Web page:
KOLLAM: The Ashtamudi lake in Kollam district, state’s second largest lake, and one of the three wetlands in the state listed under the Ramsar convention is facing serious environmental degradation. Home to several plant and bird species, the lake was declared a wetland of international importance under the Ramsar Convention on August 19, 2002. But since then little has been done to protect it. Not even a signboard has been placed to indicate the stature of the lake that was numbered Ramsar site 1,204.
“The authorities concerned have carried out minimal work to conserve the Ashtamudi lake. Voluntary efforts by social organisations and local people are keeping it alive,” said V I Rahul, an environmentalist who lives near the lake. e said reclamation, pollution and sand-mining have caused immense damage to the famed water body.
V K Madhusoodanan, another environmentalist, said only a small portion of the special funds allocated by the Union Ministry of Environment and Forests for the conservation of the lake has been utilised. “Almost all courses of the lake have become waste-dumping sites with plastic the biggest threat,” he said.
Large areas of Ashtamudi have been reclaimed for development projects and more are earmarked for upcoming projects. The lake that once spanned an area of 61.4 sq km has now shrunk to 34 sq km. Besides encroachment to accommodate the increasing population, the formation of new islets between Dalavapuram, Neendakara and Kavanadu have also contributed to the reduction in the area of the lake.
Outer ring-road extension
Water in the Ashtamudi lake has turned darker with the authorities giving the nod to fill it by destroying mangroves to enable the construction of a ring-road extension. Even the basic environmental clearance from the State Wetland Authority of Kerala (SWAK) has not been taken for the construction violating the Coastal Regulation Zone and the Ramsar norms.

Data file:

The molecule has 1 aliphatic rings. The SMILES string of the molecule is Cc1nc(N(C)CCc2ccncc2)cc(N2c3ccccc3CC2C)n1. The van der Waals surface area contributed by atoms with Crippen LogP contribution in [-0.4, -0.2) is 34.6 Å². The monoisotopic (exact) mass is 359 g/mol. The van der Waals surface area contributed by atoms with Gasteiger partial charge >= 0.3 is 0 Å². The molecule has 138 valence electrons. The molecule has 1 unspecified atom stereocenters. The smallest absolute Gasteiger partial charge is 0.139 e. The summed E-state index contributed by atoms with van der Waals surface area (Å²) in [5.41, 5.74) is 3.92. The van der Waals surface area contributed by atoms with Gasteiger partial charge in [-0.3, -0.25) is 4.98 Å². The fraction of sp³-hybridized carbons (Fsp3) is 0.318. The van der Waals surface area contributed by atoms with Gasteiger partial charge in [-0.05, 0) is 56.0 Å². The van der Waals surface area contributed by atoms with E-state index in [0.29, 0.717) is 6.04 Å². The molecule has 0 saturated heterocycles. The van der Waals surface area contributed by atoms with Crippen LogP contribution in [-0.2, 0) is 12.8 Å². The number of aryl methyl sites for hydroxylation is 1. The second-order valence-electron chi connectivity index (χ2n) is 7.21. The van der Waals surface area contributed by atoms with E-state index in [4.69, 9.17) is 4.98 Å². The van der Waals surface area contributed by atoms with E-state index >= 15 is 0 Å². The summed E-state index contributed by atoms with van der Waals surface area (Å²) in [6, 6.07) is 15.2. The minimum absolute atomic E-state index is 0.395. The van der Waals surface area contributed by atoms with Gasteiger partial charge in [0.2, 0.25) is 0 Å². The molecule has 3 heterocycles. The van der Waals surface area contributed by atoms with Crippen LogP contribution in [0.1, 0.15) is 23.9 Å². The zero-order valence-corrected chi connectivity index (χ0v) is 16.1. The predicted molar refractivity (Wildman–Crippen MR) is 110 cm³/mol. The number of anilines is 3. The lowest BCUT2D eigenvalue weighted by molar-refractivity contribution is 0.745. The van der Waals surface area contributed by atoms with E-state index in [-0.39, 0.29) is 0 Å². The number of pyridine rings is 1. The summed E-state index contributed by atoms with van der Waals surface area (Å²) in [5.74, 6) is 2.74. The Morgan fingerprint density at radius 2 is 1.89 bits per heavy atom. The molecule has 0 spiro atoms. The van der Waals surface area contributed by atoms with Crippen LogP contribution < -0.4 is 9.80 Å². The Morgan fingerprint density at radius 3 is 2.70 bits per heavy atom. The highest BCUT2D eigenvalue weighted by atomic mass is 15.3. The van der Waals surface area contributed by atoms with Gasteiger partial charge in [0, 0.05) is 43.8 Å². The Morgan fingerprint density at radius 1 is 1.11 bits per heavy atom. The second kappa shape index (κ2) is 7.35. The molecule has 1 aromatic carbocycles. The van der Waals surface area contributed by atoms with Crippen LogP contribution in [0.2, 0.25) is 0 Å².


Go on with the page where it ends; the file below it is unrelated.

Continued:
Rahul has filed a public interest litigation (PIL) with the Kerala High Court regarding the issue. The PIL points out that, if the road is allowed, it would severely affect the already disturbed ecosystem of the Ashtamudi wetland. SWAK, Kerala Coastal Zone Management Authority, Kollam district collector, city corporation, Directorate of Environment and Climate Change, Public Works Department and the State of Kerala are respondents in the case.
The 2.75 km road, costing B254.4 crore, has been constructed to ease the traffic along the 1.6 km stretch connecting Collectorate Junction, High School Junction and Kollam bus stand. However, the Kollam bypass has apparently made the project irrelevant as a major part of the traffic flows along the bypass. Though the authorities claim the road will be constructed on pillars, the tidal flow of water is likely to be affected.
61.4 sq km was the area of the lake earlier. Now it has shrunk to 34 sq km. Large areas of Ashtamudi have been reclaimed for development projects and more are earmarked for upcoming projects
It’s state’s second largest lake, and one of the three wetlands in the state listed under the Ramsar convention
Water in the Ashtamudi lake has turned darker with the authorities giving the nod to fill it
Litigation against pollution
In 2018, lawyers Boris Paul and V I Rahul had filed a petition with the District Legal Services Authority regarding the increasing pollution in Ashtamudi Lake. Based on their PIL, a meeting was called recently by DSLA secretary Subitha Chirakkal, which was attended by 15 representatives including from Kollam Corporation, district panchayat, State Wetland Authority, PWD, and Suchitwa Mission.